(Originally Posted September 18, 2007)
Since I won’t be writing much while I’m on Spring break this week, I’ll be posting some of my previous favorite articles, slightly edited in this case. I’ll be back at it on Monday, March 29th.
Much as we claim to hate them, there’s something kind of appealing about the simplicity of rules, isn’t there? Do Not Feed The Lions. 45 MPH. Keep Off The Grass. Simple. There are people whose careers have been dedicated to figuring out rules for other peoples lives: advice columnists abound. There’s even a book called The Rules. Heck, there’s an entire genre — the “self-help” genre — that’s dedicated to giving people rules for everything.
So here’s the quandary: as believers, our lives are no longer defined by our adherence to the law. God’s word makes it perfectly clear that we cannot live up to the standards God has set. That’s the bad news. But the good news is that the Eternal God came into time and space in flesh and obeyed God’s law, to the letter, in our stead. We are free from the penalty of the law and from its curse.
But… I like rules. I would love it if someone would just tell me exactly how I’m supposed to behave.
So, rather than striving for Christlikeness, for actions defined and bounded by grace and characterized by love, I make myself a little rulebook. Don’t look at x. Don’t say x. Don’t think about x. Don’t do x. This much of x is all right, but this much is too much. No flirting. No R-rated movies. No romance novels. No ice cream.
With all that running through my mind, is it any wonder that I stopped today and wondered, “Well, what CAN I do, then?”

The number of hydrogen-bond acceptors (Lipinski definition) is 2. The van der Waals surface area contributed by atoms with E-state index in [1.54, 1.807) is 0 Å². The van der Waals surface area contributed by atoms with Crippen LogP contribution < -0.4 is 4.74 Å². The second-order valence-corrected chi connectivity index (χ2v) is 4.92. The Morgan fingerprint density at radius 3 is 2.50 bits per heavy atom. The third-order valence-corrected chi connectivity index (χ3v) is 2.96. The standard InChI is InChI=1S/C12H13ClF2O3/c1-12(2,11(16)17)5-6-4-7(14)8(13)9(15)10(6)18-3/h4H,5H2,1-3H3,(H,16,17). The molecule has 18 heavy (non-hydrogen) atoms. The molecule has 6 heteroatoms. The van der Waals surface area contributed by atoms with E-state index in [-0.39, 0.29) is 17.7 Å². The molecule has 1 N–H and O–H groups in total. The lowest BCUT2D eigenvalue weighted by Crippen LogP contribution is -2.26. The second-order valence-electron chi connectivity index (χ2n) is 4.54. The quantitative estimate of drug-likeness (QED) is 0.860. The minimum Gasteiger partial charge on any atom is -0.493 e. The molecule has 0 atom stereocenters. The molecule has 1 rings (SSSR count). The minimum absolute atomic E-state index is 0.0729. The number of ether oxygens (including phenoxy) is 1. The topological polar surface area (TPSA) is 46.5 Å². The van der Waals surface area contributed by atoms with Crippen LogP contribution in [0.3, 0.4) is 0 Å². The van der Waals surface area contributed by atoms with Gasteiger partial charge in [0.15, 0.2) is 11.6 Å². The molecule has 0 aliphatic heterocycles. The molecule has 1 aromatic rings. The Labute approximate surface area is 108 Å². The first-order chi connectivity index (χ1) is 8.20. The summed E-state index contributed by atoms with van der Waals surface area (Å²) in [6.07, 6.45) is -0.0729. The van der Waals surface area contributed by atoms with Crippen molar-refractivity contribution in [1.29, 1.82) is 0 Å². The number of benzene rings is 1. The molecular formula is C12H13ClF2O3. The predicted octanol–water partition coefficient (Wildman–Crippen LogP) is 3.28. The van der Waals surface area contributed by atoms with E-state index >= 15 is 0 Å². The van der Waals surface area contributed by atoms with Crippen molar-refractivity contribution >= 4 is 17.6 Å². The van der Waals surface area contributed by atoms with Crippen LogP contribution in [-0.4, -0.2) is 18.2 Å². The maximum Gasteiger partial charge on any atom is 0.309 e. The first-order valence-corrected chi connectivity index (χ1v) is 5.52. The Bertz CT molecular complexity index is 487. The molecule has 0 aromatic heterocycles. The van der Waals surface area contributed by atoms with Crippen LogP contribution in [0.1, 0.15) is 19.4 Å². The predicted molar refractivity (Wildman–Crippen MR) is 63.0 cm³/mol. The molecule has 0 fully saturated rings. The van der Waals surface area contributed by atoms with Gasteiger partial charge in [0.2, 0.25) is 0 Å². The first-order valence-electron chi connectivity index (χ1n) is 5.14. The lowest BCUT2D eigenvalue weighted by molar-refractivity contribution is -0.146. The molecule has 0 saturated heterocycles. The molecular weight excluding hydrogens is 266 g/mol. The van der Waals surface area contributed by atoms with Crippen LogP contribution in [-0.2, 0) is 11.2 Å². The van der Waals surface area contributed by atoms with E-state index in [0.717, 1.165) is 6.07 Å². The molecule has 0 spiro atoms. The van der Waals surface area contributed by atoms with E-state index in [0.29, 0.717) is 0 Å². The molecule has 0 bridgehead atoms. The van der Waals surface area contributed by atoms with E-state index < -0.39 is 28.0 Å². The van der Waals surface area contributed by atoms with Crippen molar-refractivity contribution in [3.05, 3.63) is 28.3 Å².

You might be surprised –or, if you’re alive, you might NOT be surprised — at how difficult it is to figure out how to act when all you have to go on are injunctions and prohibitions. It’s like a professor who gives a writing assignment, and when you ask for help he tells you, “It shouldn’t be written in Swahili and it can’t be about the 17th century Spanish monarchy.” Not helpful.
In my daily interactions, I’ve discovered that the Law of Christ is harder than rules. Far from being an easier way to live, Christian freedom is much more complicated and mentally taxing than legalism. It requires that I search God’s word. It requires prayer. It requires discernment, and accountability, and community. It results in mistakes, sometimes mistakes I don’t even realize until later. But it also produces humility, maturity, wisdom, deep friendships, equanimity, contentment, and joy. It causes me to trust the Lord, because there’s not always crystal-clear dictation in Scripture for the minutiae of life (by which I mean, there’s no 3 Corinthians 8:14 that says, “And to my single sisters I say, not I but the Lord, that thou shalt behave thusly toward handsome young men…” Although, wouldn’t that be kinda awesome? Anyway).
“This side of heaven,” as my dad says, I’ll never have it all figured out. I’ll continue to fail in how I strive to be like Christ. But I praise God that he is already at work, never sleeping, always faithful, until I am conformed to the image of his Son.